2. Generation of rBCG Strains Expressing HIV-1 p24 Gag
In order to generate three different types of rBCG strains expressing HIV-1 p24 Gag, that is, BCG with the pMyong2-p24 plasmid (rBCG-pMyong2-p24), BCG with the pAL-p24 plasmid (rBCG-pAL-p24), and BCG with the pMV306-p24 plasmid (rBCG-pMV306-p24), three constructed plasmids, that is, pMV306-p24, pAL-p24, and pMyong2-p24 were electroporated into a competent BCG strain (Tokyo 172) using a Gene Pulser II electroporation apparatus (Bio-Rad, Hercules, Calif., USA). Transformants were selected on Middlebrook 7H10 medium (Difco Laboratories, Detroit, Mich., USA) containing kanamycin (100 μg/ml) and OADC. Typically, transformant colonies were selected from plates, transferred to a 7H9 broth medium (Difco Laboratories, Detroit, Mich., USA) supplemented with 0.5% glycerol, 0.05% Tween-80, 10% ADC, and kanamycin, and cultured for 3 to 4 weeks. The growth rate of the rBCG strains was determined by optical density (OD) at 600 nm.
3. Production of p24 Protein from E. coli
The recombinant p24 proteins was purified from E. coli as previously described with minor modification. For the expression and purification of a fusion protein, E. coli BL21 strains (RBC Bioscience, Taipei City, Taiwan) were transformed with pET23a-p24. Protein expression was induced by adding 0.4 mM isopropyl β-d-thiogalactoside (IPTG, Duchefa Biochemie, Haarlem, Netherlands). Bacterial cells were harvested and disrupted by sonication on ice for 10 minutes. The sonicated lysate were centrifuged at 1,600×g at 4° C. for 20 minutes, and pellets containing the p24 protein were resuspended in a binding buffer containing 4 M urea (Sigma Aldrich, St. Louis, Mo., USA). The proteins were purified using a Ni-NTA His binding resin (Merck, Darmstadt, Germany) and eluted with an elution buffer (300 mM NaCl, 50 mM sodium phosphate buffer, 250 mM imidazole) containing 4 M urea. Purified proteins were continuously dialyzed against the elution buffer to remove imidazole, urea, and residual salts. Purity of the p24 protein was estimated by sodium dodecyl sulfate-polyacrylamide gel electrophoresis (SDS-PAGE; 12% gel). The gel was visualized using Coomassie brilliant blue staining methods (
4. Generation of Bone Marrow-Derived Dendritic Cells from Mice
Bone marrow-derived dendritic cells were generated from the bone marrow (BM) of 8- to 12-week-old BALB/c mice as previously described. Briefly, the BM cells were flushed out of the femur and tibia using a serum-free Iscove's modified Eagle medium (IMDM; Gibco Invitrogen, UK). A single cell suspension was seeded at a concentration of 1×106 cells per well in a 24-well plate in a final volume of 2 ml of complete IMDM supplemented with 10% FBS (Gibco Invitrogen), recombinant mouse GM-CSF (1.5 ng/ml; PeproTech, Rocky Hill, N.J., USA) and mouse IL-4 (1.5 ng/ml; PeproTech, USA), penicillin (100 units/ml; Gibco Invitrogen), streptomycin (100 μg/ml; Gibco Invitrogen), gentamicin (50 μg/ml; Gibco Invitrogen), L-glutamine (2 mM; Gibco Invitrogen), and β-mercaptoethanol (50 nM; Gibco Invitrogen). Half of the medium was replaced every other day with an equal volume of complete IMDM for 6 days. Five mice were used to prepare each experiment using BMDCs, and five 24-well plates were used for differentiating the BMDCs.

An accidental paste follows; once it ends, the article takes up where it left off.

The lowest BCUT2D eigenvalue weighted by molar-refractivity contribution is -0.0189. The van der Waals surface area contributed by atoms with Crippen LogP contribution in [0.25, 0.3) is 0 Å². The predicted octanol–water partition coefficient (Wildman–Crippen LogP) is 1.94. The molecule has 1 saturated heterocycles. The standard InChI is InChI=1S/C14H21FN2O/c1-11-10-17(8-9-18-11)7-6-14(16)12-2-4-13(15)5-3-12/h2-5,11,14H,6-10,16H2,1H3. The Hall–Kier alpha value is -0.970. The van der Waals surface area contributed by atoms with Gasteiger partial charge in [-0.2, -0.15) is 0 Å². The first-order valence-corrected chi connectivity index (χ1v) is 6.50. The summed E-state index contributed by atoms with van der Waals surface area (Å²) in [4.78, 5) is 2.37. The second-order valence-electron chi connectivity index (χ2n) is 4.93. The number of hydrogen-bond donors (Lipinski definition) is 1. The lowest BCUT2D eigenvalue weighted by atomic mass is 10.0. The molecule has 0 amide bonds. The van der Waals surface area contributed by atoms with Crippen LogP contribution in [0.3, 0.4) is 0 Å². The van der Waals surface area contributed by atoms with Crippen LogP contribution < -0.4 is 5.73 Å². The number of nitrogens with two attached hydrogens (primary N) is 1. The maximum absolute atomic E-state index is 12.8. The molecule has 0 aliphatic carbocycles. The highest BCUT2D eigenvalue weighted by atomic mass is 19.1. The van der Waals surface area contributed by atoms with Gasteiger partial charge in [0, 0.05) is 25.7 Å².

5. CFU Assay in Infected J774A.1 and BMDCs with rBCG Strains
A murine macrophage cell line J774.1 (American Type Culture Collection, ATCC, TIB-67) was maintained at 37° C. and 5% CO2 in Dulbecco's modified Eagle's medium (DMEM; Thermo Scientific, Rockford, Ill., USA) supplemented with 10% (v/v) fetal bovine serum (FBS), 2 mM glutamine, and essential amino acids. BMDCs were generated from mouse BM as previously described and maintained at 37° C. and 5% CO2 in Iscove's modified Eagle medium (IMDM; Gibco Invitrogen, UK) supplemented with 10% FBS (Gibco Invitrogen), recombinant mouse GM-CSF (1.5 ng/ml; PeproTech, Rocky Hill, N.J., USA), mouse IL-4 (1.5 ng/ml; PeproTech, USA), penicillin (100 units/ml; Gibco Invitrogen), streptomycin (100 μg/ml; Gibco Invitrogen), gentamicin (50 μg/ml; Gibco Invitrogen), L-glutamine (2 mM; Gibco Invitrogen), and β-mercaptoethanol (50 nM; Gibco Invitrogen).
The J774A.1 cells and BMDCs were infected with the rBCG strains, that is, rBCG-pMyong2-p24, -pAL-p24, and -pMV306-p24 and wild type BCG strains (10 M.O.I) (in triplicate) for 4 hours, followed by three washes with PBS and culturing for 24 hours with fresh media. After 24 hours, the infected cells were lysed with 0.5% Triton X-100. The cell lysate was diluted with PBS and plated onto Middlebrook 7H10 agar plates supplemented with OADC for enumeration of the colony forming units (CFUs). All infected groups were analyzed in triplicate in each experiment, and a total of two independent experiments were conducted.